ArcEquine polled 600 horse owners about hoof issues and their farriers. Anytime you poll horse owners on feet, farriers will be celebrated by most and vilified by some. This holds true in ArcEquine’s survey. About 96% of horse owners replied that they would recommend their farrier to others. Furthermore, about 93% said they trust their farrier’s knowledge.

However on the other side of the coin, 46% said they had difficulties in the past finding a farrier who they can trust. And likely not surprising is that the popular complaint of farriers is timeliness. This poll didn’t dig as deep to find out if timeliness means late or never showed up.

What are we talking about when we discuss timeliness? There are certainties. For example, if a farrier tells the client that the appointment is at 9, then the clients should reasonably expect the shoer to be there around that time. The same holds true if a range of hours is promised.

But why are you late? Did you have to spend an extra 10 minutes fetching the horse? What if the appointment before presents an unexpected emergency? Or traffic is bad? Even if you call, alerting the client that you’ll be late, you’re still late. What is the client’s understanding about what happens if you are late or prevented to come at all?

So the subject has little to do with timeliness as much as it has to do with communication. Specifically, how well have you communicated to the client about what they can expect?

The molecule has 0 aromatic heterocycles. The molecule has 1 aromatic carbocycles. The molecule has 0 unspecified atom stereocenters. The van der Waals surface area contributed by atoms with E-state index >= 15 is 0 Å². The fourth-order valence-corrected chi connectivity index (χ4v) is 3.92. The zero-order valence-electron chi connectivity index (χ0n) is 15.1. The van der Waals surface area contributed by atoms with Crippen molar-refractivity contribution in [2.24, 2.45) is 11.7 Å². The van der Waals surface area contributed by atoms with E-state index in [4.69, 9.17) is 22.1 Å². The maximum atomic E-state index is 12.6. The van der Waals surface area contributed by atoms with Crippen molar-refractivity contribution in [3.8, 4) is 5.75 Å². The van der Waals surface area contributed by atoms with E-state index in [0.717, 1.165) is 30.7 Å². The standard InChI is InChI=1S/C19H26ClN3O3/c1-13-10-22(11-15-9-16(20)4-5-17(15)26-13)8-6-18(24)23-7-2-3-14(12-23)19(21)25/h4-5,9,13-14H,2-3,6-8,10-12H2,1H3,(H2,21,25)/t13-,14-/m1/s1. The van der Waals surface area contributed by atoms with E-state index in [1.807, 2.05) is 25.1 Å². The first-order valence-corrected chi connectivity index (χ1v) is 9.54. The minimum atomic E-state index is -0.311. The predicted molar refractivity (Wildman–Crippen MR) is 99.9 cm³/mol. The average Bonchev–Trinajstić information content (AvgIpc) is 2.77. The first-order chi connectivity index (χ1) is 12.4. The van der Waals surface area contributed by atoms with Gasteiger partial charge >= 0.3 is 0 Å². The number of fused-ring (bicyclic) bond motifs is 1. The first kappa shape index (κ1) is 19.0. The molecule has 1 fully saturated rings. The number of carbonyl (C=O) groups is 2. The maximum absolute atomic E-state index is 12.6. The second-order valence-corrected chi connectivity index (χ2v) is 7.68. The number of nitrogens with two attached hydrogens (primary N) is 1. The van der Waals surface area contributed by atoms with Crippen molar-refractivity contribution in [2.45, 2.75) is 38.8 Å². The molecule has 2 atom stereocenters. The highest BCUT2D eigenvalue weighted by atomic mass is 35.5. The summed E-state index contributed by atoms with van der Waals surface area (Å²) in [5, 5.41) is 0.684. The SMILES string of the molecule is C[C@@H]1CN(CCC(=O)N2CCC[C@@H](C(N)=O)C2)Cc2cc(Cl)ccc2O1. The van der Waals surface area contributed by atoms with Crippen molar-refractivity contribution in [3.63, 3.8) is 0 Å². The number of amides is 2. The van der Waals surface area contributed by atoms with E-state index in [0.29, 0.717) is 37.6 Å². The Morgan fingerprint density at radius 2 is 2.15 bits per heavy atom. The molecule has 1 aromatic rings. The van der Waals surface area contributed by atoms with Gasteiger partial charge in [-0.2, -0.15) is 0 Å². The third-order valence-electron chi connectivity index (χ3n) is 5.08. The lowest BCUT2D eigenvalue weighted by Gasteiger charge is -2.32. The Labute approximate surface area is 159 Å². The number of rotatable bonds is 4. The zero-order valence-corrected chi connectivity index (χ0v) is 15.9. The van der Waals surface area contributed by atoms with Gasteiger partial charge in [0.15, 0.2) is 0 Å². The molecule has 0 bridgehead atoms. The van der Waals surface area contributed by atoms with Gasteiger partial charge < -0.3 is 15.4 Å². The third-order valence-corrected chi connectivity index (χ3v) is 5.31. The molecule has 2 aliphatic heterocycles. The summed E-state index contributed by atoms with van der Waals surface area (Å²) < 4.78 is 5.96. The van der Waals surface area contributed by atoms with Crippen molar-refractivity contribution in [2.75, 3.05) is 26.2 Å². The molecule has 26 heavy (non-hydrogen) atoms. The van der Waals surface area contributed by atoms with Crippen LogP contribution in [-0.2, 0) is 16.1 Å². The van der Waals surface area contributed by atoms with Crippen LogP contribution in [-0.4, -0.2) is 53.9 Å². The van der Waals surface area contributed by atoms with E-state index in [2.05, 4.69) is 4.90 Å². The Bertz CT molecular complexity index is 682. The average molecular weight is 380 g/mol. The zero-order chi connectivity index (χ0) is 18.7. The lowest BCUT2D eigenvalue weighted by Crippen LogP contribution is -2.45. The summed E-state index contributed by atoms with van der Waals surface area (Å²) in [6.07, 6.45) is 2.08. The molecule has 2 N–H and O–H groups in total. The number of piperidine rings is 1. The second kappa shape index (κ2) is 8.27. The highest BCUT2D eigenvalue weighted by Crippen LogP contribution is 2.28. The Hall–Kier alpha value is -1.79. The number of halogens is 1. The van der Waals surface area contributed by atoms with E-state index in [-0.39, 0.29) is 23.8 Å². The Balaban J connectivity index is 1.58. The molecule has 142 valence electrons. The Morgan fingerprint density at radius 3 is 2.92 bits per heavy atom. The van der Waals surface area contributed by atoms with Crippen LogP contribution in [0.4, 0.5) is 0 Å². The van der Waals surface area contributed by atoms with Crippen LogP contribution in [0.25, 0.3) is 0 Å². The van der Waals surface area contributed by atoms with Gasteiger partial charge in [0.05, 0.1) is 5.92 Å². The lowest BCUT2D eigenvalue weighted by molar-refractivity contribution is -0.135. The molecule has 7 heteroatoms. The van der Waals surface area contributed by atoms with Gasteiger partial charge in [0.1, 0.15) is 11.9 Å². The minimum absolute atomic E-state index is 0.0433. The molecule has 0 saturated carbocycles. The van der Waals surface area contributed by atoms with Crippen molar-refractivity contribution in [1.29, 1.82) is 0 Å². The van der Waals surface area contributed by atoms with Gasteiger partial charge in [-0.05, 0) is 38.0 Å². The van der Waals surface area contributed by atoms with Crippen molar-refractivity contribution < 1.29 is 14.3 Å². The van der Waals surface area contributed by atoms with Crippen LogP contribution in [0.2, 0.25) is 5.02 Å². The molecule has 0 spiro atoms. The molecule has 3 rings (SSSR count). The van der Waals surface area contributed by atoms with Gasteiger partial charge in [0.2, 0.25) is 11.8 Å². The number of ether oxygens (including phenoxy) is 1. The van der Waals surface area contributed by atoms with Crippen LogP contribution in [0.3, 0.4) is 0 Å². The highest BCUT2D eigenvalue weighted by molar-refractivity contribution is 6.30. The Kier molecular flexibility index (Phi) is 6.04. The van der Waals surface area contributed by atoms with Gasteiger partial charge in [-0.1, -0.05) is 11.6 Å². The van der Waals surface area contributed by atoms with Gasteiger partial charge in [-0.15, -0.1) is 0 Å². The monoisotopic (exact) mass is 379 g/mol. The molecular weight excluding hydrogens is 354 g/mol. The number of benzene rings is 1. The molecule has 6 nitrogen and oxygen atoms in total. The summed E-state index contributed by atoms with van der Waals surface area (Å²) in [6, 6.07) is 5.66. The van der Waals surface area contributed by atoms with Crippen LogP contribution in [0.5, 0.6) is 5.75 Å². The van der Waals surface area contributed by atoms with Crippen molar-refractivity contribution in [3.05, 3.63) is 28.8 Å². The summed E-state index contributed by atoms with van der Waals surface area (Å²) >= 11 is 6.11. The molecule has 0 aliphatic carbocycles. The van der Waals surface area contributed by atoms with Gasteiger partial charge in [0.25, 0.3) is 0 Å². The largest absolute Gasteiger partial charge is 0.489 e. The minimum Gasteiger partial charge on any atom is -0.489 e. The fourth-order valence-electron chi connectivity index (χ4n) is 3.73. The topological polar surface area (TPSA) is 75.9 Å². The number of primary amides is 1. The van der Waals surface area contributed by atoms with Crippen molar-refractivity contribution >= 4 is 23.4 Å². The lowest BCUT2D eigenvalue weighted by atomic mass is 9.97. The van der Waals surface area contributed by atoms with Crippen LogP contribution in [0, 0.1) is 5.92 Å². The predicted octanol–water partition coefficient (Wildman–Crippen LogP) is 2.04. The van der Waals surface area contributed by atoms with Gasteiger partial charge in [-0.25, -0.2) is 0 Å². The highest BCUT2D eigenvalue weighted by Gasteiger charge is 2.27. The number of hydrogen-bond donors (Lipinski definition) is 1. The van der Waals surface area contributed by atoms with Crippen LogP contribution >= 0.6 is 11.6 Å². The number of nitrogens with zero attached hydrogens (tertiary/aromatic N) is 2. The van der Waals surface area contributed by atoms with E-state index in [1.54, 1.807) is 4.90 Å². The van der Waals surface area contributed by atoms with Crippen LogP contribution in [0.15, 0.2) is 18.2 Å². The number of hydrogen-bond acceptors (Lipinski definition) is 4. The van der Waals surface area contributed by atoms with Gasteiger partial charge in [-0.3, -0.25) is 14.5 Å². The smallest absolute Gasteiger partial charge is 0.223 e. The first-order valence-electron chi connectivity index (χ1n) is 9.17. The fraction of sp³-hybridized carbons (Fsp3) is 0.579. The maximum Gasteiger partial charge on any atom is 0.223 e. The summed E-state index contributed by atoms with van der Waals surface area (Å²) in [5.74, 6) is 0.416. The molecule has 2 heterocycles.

As many farriers do, the clients must understand what they can expect from a practice. It is also important to establish what they can expect in timeliness, what will happen if you are late, care for their horse and so on. Put these expectations in writing.

Equally important is that you present the client with a list of what you expect. Do you want a clean work area? Do you charge extra for ill-behaved horses? Do you expect clean, dry feet from the horses at the start of the appointment? If so, this is the place to tell the clients.

You must introduce both sets of expectations at the beginning of the business relationship — before you ever pick up a foot. By doing so, nothing should come as a surprise to either party — even though a polite reminder to certain points may be required at times. By establishing the rules up front, you will find out thatyou and the clients should work together. So you’ll save that time for the clients who will grow your business.

How do you alert your clients as to what time you’ll arrive?  What expectations do you give to clients? Please post your comment below.